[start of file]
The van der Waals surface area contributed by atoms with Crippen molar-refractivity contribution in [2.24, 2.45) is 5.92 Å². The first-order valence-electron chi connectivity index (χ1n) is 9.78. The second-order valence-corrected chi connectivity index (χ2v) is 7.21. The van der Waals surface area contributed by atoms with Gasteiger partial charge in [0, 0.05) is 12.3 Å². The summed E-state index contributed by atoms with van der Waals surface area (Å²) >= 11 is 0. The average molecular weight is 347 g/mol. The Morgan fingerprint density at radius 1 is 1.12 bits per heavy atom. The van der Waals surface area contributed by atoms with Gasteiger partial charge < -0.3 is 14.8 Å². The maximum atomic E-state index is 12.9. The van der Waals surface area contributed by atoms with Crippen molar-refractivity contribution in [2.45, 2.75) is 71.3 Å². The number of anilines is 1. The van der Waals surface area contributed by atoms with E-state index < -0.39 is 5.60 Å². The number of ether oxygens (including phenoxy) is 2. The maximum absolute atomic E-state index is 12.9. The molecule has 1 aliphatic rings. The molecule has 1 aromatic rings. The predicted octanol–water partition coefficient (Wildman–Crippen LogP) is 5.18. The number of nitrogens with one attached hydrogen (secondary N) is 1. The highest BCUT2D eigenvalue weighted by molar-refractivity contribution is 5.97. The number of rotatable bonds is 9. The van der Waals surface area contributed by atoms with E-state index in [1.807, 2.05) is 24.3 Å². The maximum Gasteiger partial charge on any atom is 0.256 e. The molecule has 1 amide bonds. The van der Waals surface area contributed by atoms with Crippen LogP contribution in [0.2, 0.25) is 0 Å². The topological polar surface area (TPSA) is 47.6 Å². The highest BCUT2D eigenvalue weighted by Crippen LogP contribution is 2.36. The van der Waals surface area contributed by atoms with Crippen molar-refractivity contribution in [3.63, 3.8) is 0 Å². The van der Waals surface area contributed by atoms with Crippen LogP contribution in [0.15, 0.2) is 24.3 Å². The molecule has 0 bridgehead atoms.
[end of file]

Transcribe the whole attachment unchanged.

The van der Waals surface area contributed by atoms with Crippen molar-refractivity contribution in [2.24, 2.45) is 5.92 Å². The first-order valence-electron chi connectivity index (χ1n) is 9.78. The second-order valence-corrected chi connectivity index (χ2v) is 7.21. The van der Waals surface area contributed by atoms with Gasteiger partial charge in [0, 0.05) is 12.3 Å². The summed E-state index contributed by atoms with van der Waals surface area (Å²) >= 11 is 0. The average molecular weight is 347 g/mol. The Morgan fingerprint density at radius 1 is 1.12 bits per heavy atom. The van der Waals surface area contributed by atoms with Gasteiger partial charge < -0.3 is 14.8 Å². The maximum atomic E-state index is 12.9. The van der Waals surface area contributed by atoms with Crippen molar-refractivity contribution in [2.45, 2.75) is 71.3 Å². The number of anilines is 1. The van der Waals surface area contributed by atoms with E-state index < -0.39 is 5.60 Å². The number of ether oxygens (including phenoxy) is 2. The maximum absolute atomic E-state index is 12.9. The molecule has 1 aliphatic rings. The molecule has 1 aromatic rings. The predicted octanol–water partition coefficient (Wildman–Crippen LogP) is 5.18. The number of nitrogens with one attached hydrogen (secondary N) is 1. The highest BCUT2D eigenvalue weighted by molar-refractivity contribution is 5.97. The number of rotatable bonds is 9. The van der Waals surface area contributed by atoms with E-state index in [1.807, 2.05) is 24.3 Å². The maximum Gasteiger partial charge on any atom is 0.256 e. The molecule has 1 amide bonds. The van der Waals surface area contributed by atoms with Crippen LogP contribution in [0.2, 0.25) is 0 Å². The topological polar surface area (TPSA) is 47.6 Å². The highest BCUT2D eigenvalue weighted by Crippen LogP contribution is 2.36. The van der Waals surface area contributed by atoms with Crippen molar-refractivity contribution in [3.63, 3.8) is 0 Å². The van der Waals surface area contributed by atoms with Crippen LogP contribution in [0.15, 0.2) is 24.3 Å². The molecule has 0 bridgehead atoms.